The Burning of the USS Philadelphia
On February 16, 1804, Stephen Decatur led a surprise assault on the captured USS Philadelphia in Tripoli.
In the early 1800s, pirates from the Barbary states (Morocco, Algeria, Tunis, and Tripolitania) frequently raided US ships in the Mediterranean Sea. The sailors and their ship’s contents were often captured and then ransomed back to the US for a hefty price. President Thomas Jefferson sent the US Navy to the area to put an end to this in 1801, leading to a series of minor sea engagements that started the First Barbary War. Then, in June 1803, a small US expeditionary force attacked Tripoli harbor (in present-day Libya) and major fighting began.
That October, the US frigate Philadelphia ran aground near Tripoli harbor. The ship’s captain, William Bainbridge, attempted to get the ship back in the water by dumping cannons and other heavy cargo to make it lighter. When all attempts to free the ship failed, he ordered his crew to drill holes in the bottom of the vessel, dampen the gunpowder, and destroy anything else the enemy could find useful. They were captured shortly after.
Though the Philadelphia was badly damaged, it could still be repaired, or used as a model for new enemy ships. The Americans knew they couldn’t let the Tripolitans use the Philadelphia to their advantage, so Lieutenant Stephen Decatur led a mission to recapture or, as a last resort, destroy the Philadelphia.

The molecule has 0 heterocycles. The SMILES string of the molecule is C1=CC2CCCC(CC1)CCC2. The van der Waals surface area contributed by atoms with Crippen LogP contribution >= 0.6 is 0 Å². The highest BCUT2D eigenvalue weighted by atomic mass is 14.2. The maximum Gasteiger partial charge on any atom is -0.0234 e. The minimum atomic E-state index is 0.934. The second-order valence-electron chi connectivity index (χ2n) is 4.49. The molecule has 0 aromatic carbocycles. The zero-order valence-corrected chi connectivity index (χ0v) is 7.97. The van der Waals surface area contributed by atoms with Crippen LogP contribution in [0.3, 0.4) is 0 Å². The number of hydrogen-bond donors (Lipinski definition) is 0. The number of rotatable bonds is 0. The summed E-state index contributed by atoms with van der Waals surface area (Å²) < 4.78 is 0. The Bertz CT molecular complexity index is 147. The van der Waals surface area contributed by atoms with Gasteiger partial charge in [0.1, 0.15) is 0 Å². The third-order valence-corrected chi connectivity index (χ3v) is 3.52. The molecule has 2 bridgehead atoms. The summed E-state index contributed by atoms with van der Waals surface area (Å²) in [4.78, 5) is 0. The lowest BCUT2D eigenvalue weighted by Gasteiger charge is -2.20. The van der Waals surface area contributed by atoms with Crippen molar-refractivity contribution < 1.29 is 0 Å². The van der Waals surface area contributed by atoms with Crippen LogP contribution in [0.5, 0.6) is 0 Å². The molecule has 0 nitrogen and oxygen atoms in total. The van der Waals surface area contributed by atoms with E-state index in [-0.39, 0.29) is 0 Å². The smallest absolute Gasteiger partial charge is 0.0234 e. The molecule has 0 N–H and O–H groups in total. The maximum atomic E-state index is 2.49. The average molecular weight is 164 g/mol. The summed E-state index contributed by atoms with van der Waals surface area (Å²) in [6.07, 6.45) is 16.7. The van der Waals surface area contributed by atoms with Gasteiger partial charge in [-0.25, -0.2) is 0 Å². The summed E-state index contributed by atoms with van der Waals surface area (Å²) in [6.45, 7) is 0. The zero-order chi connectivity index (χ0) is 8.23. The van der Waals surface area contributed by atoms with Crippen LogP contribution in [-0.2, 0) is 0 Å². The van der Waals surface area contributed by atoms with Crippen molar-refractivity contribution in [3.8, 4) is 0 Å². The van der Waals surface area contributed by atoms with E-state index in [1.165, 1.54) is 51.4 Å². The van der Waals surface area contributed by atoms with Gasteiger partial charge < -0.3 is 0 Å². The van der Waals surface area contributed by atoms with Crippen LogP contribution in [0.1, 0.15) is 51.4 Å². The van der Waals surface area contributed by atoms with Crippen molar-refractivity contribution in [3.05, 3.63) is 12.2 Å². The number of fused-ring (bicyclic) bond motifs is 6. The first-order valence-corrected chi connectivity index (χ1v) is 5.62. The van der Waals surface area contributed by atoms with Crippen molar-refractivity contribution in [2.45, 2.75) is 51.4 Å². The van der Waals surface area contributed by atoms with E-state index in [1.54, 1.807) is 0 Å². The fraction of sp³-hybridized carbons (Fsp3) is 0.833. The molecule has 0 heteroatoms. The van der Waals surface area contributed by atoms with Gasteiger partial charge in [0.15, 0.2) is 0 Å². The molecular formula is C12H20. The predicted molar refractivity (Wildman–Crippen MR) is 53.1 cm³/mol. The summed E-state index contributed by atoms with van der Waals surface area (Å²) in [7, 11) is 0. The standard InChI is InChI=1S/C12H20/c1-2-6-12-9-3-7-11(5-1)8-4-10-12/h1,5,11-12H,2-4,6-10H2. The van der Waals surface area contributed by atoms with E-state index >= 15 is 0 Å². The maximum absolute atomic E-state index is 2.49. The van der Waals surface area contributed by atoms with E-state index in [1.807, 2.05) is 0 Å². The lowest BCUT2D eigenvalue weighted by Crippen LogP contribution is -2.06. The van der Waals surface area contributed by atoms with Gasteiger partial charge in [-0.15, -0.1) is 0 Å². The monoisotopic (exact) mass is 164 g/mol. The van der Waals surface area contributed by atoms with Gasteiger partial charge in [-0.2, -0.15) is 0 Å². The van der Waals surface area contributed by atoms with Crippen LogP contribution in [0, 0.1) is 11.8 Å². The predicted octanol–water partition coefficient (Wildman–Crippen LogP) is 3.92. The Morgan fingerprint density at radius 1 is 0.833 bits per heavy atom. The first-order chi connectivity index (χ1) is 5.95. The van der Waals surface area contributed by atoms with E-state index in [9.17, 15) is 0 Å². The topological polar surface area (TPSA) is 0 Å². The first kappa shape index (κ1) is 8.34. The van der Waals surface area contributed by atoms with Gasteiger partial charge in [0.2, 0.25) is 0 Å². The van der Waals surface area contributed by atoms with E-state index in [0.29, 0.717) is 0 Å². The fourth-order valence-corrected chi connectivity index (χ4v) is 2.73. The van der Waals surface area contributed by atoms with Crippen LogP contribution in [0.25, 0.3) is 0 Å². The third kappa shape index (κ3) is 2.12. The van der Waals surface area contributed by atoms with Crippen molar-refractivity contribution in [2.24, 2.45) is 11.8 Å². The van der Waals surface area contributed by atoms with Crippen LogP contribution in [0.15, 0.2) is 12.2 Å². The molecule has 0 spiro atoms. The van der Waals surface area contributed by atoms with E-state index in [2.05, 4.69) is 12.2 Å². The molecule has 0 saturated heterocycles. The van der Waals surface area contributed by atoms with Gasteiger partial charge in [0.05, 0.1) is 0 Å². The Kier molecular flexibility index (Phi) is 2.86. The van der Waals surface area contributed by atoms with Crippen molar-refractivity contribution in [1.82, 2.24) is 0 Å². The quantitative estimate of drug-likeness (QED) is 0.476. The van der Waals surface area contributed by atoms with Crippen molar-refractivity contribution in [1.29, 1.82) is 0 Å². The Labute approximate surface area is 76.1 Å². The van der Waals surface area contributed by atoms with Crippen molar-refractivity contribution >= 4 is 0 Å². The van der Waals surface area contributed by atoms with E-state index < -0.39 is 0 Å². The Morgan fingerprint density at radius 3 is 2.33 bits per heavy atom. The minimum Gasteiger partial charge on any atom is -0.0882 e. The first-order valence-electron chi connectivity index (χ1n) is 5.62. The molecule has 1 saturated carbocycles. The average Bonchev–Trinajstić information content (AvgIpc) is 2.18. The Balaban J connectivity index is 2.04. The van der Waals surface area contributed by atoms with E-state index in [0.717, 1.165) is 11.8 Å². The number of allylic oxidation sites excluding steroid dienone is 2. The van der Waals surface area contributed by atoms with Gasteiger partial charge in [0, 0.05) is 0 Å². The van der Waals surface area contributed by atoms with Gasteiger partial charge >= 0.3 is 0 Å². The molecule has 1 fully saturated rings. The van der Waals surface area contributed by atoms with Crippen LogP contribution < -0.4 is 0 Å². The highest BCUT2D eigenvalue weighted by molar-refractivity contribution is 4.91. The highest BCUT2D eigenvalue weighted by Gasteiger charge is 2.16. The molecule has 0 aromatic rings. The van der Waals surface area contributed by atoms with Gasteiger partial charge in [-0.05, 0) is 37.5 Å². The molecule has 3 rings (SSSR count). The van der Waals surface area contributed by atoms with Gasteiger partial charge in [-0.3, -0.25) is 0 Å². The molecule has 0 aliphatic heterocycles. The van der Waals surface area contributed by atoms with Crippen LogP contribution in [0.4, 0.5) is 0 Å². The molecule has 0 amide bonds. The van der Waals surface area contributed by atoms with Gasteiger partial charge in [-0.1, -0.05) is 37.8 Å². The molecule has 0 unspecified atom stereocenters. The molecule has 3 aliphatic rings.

Decatur’s daring actions began on the evening of February 16, 1804. Around 7:00 p.m., under the cover of darkness, Decatur led the Intrepid into Tripoli harbor, while leaving the Syren out to sea to provide supporting fire during and after the assault. Among the 80 volunteers Decatur brought with him was Thomas Macdonough Jr. (also pictured on US 791), who had previously served on the Philadelphia and knew its layout very well.
The Intrepid was disguised to look like a merchant ship from Malta with British colors. While most of the attackers hid in the lower deck, the men up top were Sicilian volunteers who spoke Arabic to avoid suspicion. Pretending to be in distress, they told the crew guarding the Philadelphia that they had lost all of their anchors at sea. The lie was believed, so they casually floated the Intrepid next to the Philadelphia and tied the ships together. Then Decatur shouted “board!” and the volunteers emerged from the Intrepid, attacking the surprised crew aboard the Philadelphia. Decatur’s men, dressed as Maltese and Arab sailors, carried swords and boarding pikes, and were ordered not to fire their guns unless absolutely necessary. Within 10 minutes, they killed 20 Tripolitans, captured one, and forced the rest to jump overboard. The Americans didn’t lose a single man and only suffered one injury.
Unfortunately, the Philadelphia was too badly damaged to set sail, and too large to be towed by the Intrepid, so Decatur ordered his men set it on fire. When they were done, Decatur was the last man to leave the Philadelphia. As the flames heated the Philadelphia’s loaded cannons, the unmanned ship began firing into the town. Shocked at what had happened, the Tripolitans gathered on the shore and filled small boats to fire on the escaping Americans. But with supporting fire from the Syren, Decatur and his crew escaped unscathed.
Decatur instantly became a national hero and was dubbed “Terror of the Foe.” British Vice Admiral Horatio Nelson described the attack as “the most bold and daring act of the age.”
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